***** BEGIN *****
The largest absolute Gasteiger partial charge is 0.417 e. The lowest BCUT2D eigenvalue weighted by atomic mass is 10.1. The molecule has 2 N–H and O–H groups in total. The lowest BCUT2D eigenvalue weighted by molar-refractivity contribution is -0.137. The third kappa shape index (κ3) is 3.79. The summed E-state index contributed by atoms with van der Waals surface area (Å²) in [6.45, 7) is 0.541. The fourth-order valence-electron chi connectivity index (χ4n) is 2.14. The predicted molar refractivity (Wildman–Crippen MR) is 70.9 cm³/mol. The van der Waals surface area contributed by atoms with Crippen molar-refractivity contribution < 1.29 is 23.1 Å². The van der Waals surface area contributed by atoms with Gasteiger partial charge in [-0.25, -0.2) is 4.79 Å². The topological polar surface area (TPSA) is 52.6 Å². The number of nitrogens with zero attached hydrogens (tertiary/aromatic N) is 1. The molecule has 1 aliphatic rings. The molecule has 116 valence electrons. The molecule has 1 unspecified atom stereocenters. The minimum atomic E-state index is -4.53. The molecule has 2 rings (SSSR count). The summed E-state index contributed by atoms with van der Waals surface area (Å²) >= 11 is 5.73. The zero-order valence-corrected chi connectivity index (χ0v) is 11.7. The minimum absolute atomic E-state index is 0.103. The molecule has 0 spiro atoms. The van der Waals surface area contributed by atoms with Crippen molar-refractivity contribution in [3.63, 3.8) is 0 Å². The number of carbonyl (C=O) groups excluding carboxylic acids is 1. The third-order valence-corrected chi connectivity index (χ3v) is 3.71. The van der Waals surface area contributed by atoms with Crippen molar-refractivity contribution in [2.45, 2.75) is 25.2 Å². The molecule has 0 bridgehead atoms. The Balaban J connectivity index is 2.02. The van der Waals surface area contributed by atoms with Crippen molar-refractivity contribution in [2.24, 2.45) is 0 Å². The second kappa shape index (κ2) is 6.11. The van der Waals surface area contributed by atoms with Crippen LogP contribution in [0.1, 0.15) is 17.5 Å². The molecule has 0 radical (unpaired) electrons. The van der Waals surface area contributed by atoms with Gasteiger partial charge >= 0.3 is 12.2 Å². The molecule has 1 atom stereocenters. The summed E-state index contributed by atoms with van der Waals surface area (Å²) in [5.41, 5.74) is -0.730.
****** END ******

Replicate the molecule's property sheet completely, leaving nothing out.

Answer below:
The largest absolute Gasteiger partial charge is 0.417 e. The lowest BCUT2D eigenvalue weighted by atomic mass is 10.1. The molecule has 2 N–H and O–H groups in total. The lowest BCUT2D eigenvalue weighted by molar-refractivity contribution is -0.137. The third kappa shape index (κ3) is 3.79. The summed E-state index contributed by atoms with van der Waals surface area (Å²) in [6.45, 7) is 0.541. The fourth-order valence-electron chi connectivity index (χ4n) is 2.14. The predicted molar refractivity (Wildman–Crippen MR) is 70.9 cm³/mol. The van der Waals surface area contributed by atoms with Crippen molar-refractivity contribution < 1.29 is 23.1 Å². The van der Waals surface area contributed by atoms with Gasteiger partial charge in [-0.25, -0.2) is 4.79 Å². The topological polar surface area (TPSA) is 52.6 Å². The number of nitrogens with zero attached hydrogens (tertiary/aromatic N) is 1. The molecule has 1 aliphatic rings. The molecule has 116 valence electrons. The molecule has 1 unspecified atom stereocenters. The minimum atomic E-state index is -4.53. The molecule has 2 rings (SSSR count). The summed E-state index contributed by atoms with van der Waals surface area (Å²) >= 11 is 5.73. The zero-order valence-corrected chi connectivity index (χ0v) is 11.7. The minimum absolute atomic E-state index is 0.103. The molecule has 0 spiro atoms. The van der Waals surface area contributed by atoms with Crippen molar-refractivity contribution in [3.63, 3.8) is 0 Å². The number of carbonyl (C=O) groups excluding carboxylic acids is 1. The third-order valence-corrected chi connectivity index (χ3v) is 3.71. The van der Waals surface area contributed by atoms with Crippen molar-refractivity contribution in [2.45, 2.75) is 25.2 Å². The molecule has 0 bridgehead atoms. The Balaban J connectivity index is 2.02. The van der Waals surface area contributed by atoms with Crippen molar-refractivity contribution in [2.24, 2.45) is 0 Å². The second kappa shape index (κ2) is 6.11. The van der Waals surface area contributed by atoms with Crippen LogP contribution in [0.1, 0.15) is 17.5 Å². The molecule has 0 radical (unpaired) electrons. The van der Waals surface area contributed by atoms with Gasteiger partial charge >= 0.3 is 12.2 Å². The molecule has 1 atom stereocenters. The summed E-state index contributed by atoms with van der Waals surface area (Å²) in [5.41, 5.74) is -0.730.